Paul finds himself talking with a group of women upon arrival at the river bank. We are told that Lydia, was a Gentile who believed in the one true God and followed the moral teachings of scripture – a God fearer. Like Cornelius, she had not become a full convert to Judaism. The fact that Luke names Lydia in the text is significant and suggests that she was a woman who became prominent in the church at Philippi.

Lydia was a wealthy businesswoman who was a dealer in purple cloth. She sold luxury textiles dyed purple (remember purple is the color of royalty and only the rich could afford these textiles). Lydia’s wealth was indicated by the fact that she seemed to have been the owner and mistress of her own home. After her and her household chose belief in Jesus Christ and were then baptized in the faith she invited the missionaries to stay with her.

In our scripture reading this morning we hear once again that Paul along with Silas had gotten into trouble. Except this time it had absolutely nothing to do with the gospel they were proclaiming along with Timothy and Luke the physician, who was also present with them at this time. Paul had simply gotten tired of hearing the fortune telling slave girl shout continually behind them over several days.

Of course, his casting out the spirit then interfered with her master’s ability to make money off of her fortune telling. So Paul and Silas, the two Jews in the group, were arrested, stripped and beaten with rods, and placed in stocks in the jail. Don’t fail to notice that Timothy who was only half Jewish and Luke the Gentile remained free – only the two Jews were punished, they were singled out, although the four of them were all traveling together.

Keep in mind when the Jews initiated a flogging they would stop at 39 strikes. But not so the Romans – they went on as long as they saw fit. A strong Roman soldier, a man who had been trained in how to most intensely inflict pain, delivered the whipping. Thus, victims of Roman floggings and beatings often did not survive. To be beaten with rods translates as a Greek verb meaning to hit with long, stiff sticks. The blows were dealt on the back, legs and side.

In case you are wondering what stocks are they are made of two boards joined with iron clamps, leaving holes just big enough for the ankles. The prisoner’s legs were placed across the lower board, and then the upper board was closed over them. Sometimes both wrists and ankles were placed in stocks. Paul and Silas who had committed no crime were put in stocks designed for holding the most dangerous prisoners in absolute security.

The pain they must have been in – I can’t even begin to imagine, although I have experienced some significant pain in my life. However, I’m sure it didn’t come close to the pain these two men were feeling after that beating. But unlike them, I had the benefit of taking pain medication. The level of their pain must have been excruciating. Acute pain such as what they experienced triggers the fight or flight response in the sympathetic nervous system. Your heartbeat accelerates as does your breathing. You simply can’t focus on anything else but the pain.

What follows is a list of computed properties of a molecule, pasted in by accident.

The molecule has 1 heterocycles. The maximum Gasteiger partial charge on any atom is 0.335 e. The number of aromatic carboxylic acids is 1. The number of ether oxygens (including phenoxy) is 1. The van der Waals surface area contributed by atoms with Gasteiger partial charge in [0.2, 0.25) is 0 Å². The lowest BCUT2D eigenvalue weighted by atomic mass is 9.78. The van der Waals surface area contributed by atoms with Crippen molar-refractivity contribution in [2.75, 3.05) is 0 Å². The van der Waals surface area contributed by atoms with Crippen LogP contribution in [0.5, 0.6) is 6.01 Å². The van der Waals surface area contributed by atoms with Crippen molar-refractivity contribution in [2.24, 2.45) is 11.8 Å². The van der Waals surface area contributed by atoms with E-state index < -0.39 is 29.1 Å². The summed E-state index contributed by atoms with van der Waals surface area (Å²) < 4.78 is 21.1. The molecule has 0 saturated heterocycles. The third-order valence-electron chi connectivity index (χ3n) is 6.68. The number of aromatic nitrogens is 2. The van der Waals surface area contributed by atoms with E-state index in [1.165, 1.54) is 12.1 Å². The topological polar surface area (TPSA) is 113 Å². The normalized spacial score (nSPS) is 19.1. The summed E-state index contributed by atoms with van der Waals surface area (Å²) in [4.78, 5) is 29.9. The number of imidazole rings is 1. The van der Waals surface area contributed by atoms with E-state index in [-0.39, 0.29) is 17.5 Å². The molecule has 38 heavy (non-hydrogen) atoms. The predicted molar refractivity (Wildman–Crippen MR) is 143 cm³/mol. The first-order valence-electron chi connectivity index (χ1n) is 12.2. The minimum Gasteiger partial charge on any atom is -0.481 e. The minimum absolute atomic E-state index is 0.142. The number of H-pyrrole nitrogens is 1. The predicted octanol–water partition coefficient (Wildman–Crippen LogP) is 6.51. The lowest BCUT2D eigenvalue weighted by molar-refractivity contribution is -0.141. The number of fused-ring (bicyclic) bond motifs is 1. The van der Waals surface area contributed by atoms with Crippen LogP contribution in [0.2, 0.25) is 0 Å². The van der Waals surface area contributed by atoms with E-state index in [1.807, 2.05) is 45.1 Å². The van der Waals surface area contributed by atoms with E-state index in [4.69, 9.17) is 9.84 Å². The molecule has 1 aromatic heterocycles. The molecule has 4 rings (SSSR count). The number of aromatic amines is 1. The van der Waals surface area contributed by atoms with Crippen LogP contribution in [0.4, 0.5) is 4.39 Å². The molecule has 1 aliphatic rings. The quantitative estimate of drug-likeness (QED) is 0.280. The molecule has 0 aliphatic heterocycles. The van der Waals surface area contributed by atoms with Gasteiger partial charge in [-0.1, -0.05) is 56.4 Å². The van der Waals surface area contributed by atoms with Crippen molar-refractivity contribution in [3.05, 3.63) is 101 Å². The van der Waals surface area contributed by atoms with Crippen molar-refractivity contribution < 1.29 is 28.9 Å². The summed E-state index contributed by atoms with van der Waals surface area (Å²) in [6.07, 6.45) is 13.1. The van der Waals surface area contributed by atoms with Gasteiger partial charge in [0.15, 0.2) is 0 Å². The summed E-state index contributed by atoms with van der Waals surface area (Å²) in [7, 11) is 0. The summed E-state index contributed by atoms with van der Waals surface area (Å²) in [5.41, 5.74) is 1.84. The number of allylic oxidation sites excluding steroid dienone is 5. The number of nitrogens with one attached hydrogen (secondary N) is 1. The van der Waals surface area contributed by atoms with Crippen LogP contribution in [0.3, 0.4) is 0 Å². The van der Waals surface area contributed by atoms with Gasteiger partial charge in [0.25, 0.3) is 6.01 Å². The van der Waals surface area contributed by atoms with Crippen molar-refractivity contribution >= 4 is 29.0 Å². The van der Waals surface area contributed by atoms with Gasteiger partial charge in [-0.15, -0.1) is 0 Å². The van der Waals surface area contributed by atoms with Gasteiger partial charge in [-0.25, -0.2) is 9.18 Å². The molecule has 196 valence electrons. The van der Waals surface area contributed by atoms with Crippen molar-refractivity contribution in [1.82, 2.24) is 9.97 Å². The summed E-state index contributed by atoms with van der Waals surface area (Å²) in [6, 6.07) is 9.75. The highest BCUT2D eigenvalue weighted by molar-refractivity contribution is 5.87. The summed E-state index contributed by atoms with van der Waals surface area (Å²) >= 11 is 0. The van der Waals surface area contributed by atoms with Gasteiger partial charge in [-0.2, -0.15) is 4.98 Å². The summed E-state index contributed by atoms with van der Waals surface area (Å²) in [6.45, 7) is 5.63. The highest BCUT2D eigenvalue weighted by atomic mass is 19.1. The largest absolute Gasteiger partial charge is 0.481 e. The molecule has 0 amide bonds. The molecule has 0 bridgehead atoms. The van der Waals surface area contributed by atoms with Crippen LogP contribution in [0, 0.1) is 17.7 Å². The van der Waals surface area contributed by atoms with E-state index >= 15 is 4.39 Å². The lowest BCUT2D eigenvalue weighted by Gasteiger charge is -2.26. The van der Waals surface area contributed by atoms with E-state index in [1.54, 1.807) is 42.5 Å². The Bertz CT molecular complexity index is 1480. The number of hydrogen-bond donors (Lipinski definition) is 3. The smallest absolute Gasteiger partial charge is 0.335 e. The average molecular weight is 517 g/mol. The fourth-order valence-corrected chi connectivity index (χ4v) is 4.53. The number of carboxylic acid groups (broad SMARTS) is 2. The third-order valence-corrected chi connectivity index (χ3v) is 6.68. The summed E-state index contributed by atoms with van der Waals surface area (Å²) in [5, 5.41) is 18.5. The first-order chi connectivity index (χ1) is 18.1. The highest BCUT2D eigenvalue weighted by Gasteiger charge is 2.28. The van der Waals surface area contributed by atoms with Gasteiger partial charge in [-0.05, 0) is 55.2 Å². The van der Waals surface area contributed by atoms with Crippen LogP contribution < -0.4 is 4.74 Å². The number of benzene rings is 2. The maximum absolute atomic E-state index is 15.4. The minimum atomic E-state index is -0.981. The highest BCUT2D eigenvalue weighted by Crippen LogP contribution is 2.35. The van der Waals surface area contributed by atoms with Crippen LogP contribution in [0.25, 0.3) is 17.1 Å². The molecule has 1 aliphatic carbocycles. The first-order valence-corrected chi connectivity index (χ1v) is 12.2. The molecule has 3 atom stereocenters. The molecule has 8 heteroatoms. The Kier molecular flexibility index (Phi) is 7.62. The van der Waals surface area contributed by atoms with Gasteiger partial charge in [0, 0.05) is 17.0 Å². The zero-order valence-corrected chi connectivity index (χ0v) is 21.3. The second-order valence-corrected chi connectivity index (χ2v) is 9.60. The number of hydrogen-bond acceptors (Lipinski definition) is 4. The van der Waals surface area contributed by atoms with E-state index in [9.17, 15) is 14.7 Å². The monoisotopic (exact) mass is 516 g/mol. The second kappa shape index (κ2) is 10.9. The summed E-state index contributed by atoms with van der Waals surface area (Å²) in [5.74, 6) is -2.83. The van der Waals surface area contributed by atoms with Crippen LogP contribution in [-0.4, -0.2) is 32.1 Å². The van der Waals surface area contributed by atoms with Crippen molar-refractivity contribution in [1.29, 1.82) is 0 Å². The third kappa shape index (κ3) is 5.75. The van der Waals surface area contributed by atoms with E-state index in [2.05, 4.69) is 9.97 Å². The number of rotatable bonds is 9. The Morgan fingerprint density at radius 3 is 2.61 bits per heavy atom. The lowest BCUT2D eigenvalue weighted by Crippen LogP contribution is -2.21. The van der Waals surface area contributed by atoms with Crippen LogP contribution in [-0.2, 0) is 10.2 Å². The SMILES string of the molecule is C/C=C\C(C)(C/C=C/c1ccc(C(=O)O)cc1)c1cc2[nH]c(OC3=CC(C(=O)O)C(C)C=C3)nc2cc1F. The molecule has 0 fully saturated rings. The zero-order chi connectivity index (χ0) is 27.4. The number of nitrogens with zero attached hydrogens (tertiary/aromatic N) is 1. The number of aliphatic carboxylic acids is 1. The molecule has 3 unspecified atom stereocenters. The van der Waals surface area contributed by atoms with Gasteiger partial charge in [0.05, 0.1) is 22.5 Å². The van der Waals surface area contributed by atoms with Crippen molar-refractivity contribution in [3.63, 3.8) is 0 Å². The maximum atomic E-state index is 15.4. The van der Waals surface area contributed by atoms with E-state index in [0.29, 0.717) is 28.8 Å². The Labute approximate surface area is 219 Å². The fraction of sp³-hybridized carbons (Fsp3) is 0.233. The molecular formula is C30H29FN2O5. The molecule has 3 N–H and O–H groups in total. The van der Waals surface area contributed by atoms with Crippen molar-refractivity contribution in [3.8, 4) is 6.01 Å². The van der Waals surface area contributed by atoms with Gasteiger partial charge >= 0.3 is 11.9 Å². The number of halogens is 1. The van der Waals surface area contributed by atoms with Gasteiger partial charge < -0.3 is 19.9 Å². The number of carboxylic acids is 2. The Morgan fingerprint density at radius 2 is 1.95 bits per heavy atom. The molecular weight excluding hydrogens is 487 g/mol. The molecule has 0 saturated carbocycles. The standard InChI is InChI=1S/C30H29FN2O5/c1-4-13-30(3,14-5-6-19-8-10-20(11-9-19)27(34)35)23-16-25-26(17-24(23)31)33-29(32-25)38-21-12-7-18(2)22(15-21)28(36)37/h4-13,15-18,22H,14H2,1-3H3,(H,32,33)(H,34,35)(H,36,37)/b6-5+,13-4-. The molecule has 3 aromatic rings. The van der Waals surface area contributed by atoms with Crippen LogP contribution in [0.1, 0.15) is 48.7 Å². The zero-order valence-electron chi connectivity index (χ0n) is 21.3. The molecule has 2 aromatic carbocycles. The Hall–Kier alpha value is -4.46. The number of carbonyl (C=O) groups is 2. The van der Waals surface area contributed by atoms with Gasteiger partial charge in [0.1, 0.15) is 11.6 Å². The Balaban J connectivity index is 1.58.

Yet, despite this horrific situation, Paul and Silas somehow or another managed to praise God. They prayed aloud – they sang songs while the others in the prison listened! How on earth did they do it? How were they able to utter anything beyond a scream, shout, cry or moan?? I do not know. Yet, that was their response. Obviously, they had managed to “take heart.” Remember a couple of weeks ago in chapter 14 when we read about Paul being stoned and we looked at what it meant to take heart. Jesus said in John 16:33, “In this world you will have trouble. But take heart! I have overcome the world.”

To take heart means – to exercise bold and confident courage. We need to take heart even when our world seems as if it’s falling apart. When we feel as if we have a huge weight crushing our chest. When we feel like we simply cannot breathe. That’s when we need to take His hand and hold on tightly. That’s when we need to trust Him with every fiber of our being. Certainly we see Paul and Silas taking heart.

They had to have maintained a laser sharp focus on Christ going through this. They had to have been completely and totally surrendered to Him in order to endure and their trust in Him must have been through the roof. Otherwise, how could they not only withstand this immense suffering once again but overcome it? Of course, what it really all boils down to is God’s grace, His amazing grace!! They had tapped into it. His Spirit resided within them and they relied on His power not their own.And throughout all of this – what an amazing witness. An earthquake occurs and they are released from the stocks and the prison cell but they do not leave. The jailor was going to kill himself thinking they would escape until Paul intervened and told him not to. Then the jailor is so impressed with their behavior that he takes them to his home, dresses their wounds and he and his family become believers. That’s how it’s done, one person at a time, one family at a time. It’s important that we remember, people are watching us. It’s not just our verbal testimony but our actions too that lead others to Christ. What an enormous blessing it is to walk with our Lord and lead others to Him. 
Let us pray…….Holy and gracious God we praise you! We love you! We seek to bring glory to your great name. Forgive us of our sins. Help us to walk in the power of the Holy Spirit. Help us to lead others to your Son. We pray for our country, we ask you would help us reunite. We pray for President Trump and President elect Joe Biden — may they seek you out and follow your will. Protect our country Lord and help us return to you. And now let us pray the words our Lord and Savior Jesus taught us……
Remember Jesus loves you and so do I! EmojiEmoji

Pastor Cathy